You Can’t Be a Christian and Do That!

expertWe’ve probably all seen stuff like this posted on Facebook:

You can’t claim to be a Christian and be pro-choice!


You can’t claim to be a Christian and vote Democrat!


You can’t claim to be a Christian and support gay marriage!

Now, even though I consider myself staunchly pro-life and have strong conservative values, I’m also a thinking person.  For me, being a Christian does not mean that I have to check my brain in at the church doors when I enter.  Instead, I like to mix my critical thinking skills with my belief in God.  So far, it’s really worked well.  But, apparently not everyone likes to bring these two together.

Let’s take a look at just one of the questions listed above.  Can a person be a Christian and be pro-choice?

The answer to this question, I believe, hinges upon what it means to become Christian.  Fortunately this is not too hard to figure out.  Paul, in his letter to the church in Rome, gives us insight.  In Romans 10:9, Paul wrote that we would be saved (a Christian) if we confess the Lord Jesus with our mouth and believe in our hearts that God raised Him from the dead.  As you can see, there’s no mention of affiliation with any particular political group. Paul did not say, “confess with your mouth… believe in your heart … and vote Republican.”  He did not order that the people in Rome join a pro-life organization in order to secure their salvation, or buy guns, or support the military, or any number of the things which are quite popular among many U.S. Christians today.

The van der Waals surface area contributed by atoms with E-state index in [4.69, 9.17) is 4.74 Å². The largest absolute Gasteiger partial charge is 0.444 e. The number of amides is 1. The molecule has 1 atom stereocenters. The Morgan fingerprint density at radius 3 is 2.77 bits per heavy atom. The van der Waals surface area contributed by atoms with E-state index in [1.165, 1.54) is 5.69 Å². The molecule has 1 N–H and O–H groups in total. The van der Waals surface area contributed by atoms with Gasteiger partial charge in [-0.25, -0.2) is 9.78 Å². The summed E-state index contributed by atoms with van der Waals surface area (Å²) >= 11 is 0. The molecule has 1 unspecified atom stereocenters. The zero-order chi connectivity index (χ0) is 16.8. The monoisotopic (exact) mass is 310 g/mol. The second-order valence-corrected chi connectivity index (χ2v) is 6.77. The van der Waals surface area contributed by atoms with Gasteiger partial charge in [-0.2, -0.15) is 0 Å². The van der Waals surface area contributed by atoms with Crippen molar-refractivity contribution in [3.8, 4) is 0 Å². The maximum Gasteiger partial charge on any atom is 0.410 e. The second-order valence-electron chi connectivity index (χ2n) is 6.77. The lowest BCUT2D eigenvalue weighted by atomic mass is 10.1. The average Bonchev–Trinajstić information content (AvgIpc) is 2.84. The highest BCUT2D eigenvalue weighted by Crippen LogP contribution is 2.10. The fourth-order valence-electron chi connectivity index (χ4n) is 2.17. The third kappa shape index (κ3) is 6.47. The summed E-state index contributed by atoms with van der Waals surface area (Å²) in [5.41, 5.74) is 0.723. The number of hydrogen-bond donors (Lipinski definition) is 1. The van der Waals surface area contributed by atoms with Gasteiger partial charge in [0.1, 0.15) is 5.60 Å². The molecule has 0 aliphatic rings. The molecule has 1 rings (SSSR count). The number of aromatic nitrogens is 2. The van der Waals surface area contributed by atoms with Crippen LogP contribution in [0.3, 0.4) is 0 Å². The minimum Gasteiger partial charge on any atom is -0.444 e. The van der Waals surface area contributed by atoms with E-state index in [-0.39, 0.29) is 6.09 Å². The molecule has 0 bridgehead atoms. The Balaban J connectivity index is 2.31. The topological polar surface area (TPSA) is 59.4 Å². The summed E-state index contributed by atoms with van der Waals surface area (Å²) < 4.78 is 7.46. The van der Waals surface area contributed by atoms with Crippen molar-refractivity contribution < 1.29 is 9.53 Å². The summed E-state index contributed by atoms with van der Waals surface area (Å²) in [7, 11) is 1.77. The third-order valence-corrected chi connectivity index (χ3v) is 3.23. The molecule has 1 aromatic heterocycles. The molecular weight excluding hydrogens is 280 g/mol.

“But,” someone might argue, “how can a person follow Jesus and be involved in something that is doing non-Christian things?”

That’s a good question.  I don’t know how that is possible.  However, don’t you think it is possible that a person could be a Christian but still have some wrong beliefs about something?  In other words, do you honestly believe that the only way for a person to be a Christian is for them to have the right opinion about everything?  Would you be comfortable staking your own salvation on whether or not you have every right opinion about everything?  I’m not.

The above arguments are not reserved for the conservative Christian only.  I’ve heard Christians who hold differing social views say the same things about those with whom they disagree.  Apparently it’s easier to discount a person’s Christianity, than it is to consider the possibility that our sacredly held opinions are not as important to God as they are to us.

Now, go follow Jesus.



Dane Cramer is a backpacker, Christian blogger, jail chaplain, amateur filmmaker, and author of two books: Romancing the Trail and The Nephilim: A Monster Among Us



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